Biopharma giants Amgen ($AMGN), Sanofi ($SNY) and Ono have joined a group of international academics to flesh out a promising but underexplored field of drug development, planning to share their discoveries with the public in hopes of galvanizing global R&D.
Joining universities in China and the U.S., the three companies have launched an initiative focused on proteins called G-protein coupled receptors (GPCRs), which play a role in wide variety of processes in the body. The resulting nonprofit, dubbed the GPCR Consortium, plans to mount a precompetitive research collaboration in hopes of shining a light on the 826 known GPCRs, which are poorly understood at present but could be valuable drug targets. The idea is to map out the structures of each protein using cutting-edge imaging technology, and the group intends to publish all of its findings in the public domain.
Working alongside the three drugmakers are the iHuman Institute at ShanghaiTech University, the Shanghai Institute of Materia Medica and the University of Southern California. The GPCR Consortium may recruit additional institutions to join the effort, and the group hopes to pull in as many as 5 more drug developers to reach its goal of plotting an initial 200 GPCRs, prioritizing those with applications in diabetes, cancer and mental disorders, among other conditions.
Such cross-cutting research initiatives are becoming more popular among the world's largest institutions, and the GPCR team is modeling itself on Oxford University's Structural Genomics Consortium, which unites GlaxoSmithKline ($GSK), Novartis ($NVS) and 9 other drugmakers with a slew of academic experts. The Broad Institute has played host to similar arrangements, this year recruiting Merck KGaA and Pfizer ($PFE) into a precompetitive research alliance focused on lupus, while Roche ($RHHBY) and AstraZeneca ($AZN) have forged a wide-ranging pact to share discovery-stage data in the spirit of open science.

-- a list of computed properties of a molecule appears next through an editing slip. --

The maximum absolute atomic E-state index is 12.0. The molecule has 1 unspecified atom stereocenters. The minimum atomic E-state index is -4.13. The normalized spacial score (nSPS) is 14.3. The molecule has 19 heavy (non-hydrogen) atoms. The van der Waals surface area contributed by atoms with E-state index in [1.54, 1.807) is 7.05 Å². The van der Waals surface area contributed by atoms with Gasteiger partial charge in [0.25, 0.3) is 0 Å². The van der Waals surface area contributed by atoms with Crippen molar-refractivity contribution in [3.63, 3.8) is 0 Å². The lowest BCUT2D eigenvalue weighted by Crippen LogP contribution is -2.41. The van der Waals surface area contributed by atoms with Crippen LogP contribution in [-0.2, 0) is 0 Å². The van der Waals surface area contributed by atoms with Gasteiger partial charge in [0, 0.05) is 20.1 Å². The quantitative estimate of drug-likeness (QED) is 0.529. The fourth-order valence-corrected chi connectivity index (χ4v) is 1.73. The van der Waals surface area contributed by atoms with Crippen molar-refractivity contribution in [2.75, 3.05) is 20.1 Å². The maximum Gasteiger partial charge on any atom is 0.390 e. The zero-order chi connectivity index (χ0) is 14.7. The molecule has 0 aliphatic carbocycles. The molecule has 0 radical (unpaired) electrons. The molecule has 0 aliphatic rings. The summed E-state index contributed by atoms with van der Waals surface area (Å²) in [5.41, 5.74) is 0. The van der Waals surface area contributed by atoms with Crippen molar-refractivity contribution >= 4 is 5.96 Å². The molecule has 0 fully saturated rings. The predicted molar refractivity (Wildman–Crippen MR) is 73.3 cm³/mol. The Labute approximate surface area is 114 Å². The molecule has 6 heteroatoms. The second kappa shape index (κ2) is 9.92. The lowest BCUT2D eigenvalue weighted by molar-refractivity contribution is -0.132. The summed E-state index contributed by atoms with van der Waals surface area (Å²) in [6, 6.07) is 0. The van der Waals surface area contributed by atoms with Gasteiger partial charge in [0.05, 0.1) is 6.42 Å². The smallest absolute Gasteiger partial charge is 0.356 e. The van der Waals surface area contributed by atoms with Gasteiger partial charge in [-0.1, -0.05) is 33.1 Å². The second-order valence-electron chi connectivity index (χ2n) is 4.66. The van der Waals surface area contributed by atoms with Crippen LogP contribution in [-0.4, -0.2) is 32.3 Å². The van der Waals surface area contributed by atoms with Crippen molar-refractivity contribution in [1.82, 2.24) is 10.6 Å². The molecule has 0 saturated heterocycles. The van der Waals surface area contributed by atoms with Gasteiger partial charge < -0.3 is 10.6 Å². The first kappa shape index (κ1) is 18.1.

As for the GPCR Consortium, the academic founders are responsible for the majority of published data on the proteins' structures, the group said, and matching their expertise with the drug discovery know-how at Amgen, Sanofi and Ono will provide the fastest path to therapeutic development in the nascent field, consortium President Michael Hanson said.
"By working together, we can maximize the impact of our research on human health and disease while providing a means to support early-stage basic research and bring together academic and industry scientists in a productive working relationship," Hanson said in a statement.
The effort has particular resonance for Sanofi, which just opened a sizable R&D center in Shanghai that will employ 1,400 people, concurrently signing a deal with China's GPCR Institute. Like each partner in the group, Sanofi touts the broad potential of GPCR research, but the company has zeroed in on the potential diabetes applications, looking to bolster a portfolio that includes the world's top-selling insulin and a pipeline of promising treatments.
"With global diabetes sufferers expected to increase to 592 million before 2035, and the rates in Asia Pacific region set to soar, I am confident that our partnership with the GPCR Consortium will combine our strengths and insights and bring us one step closer to a breakthrough in treatment benefiting the regional and global diabetes patients," Frank Jiang, the company's head of Asia Pacific R&D, said in a statement.
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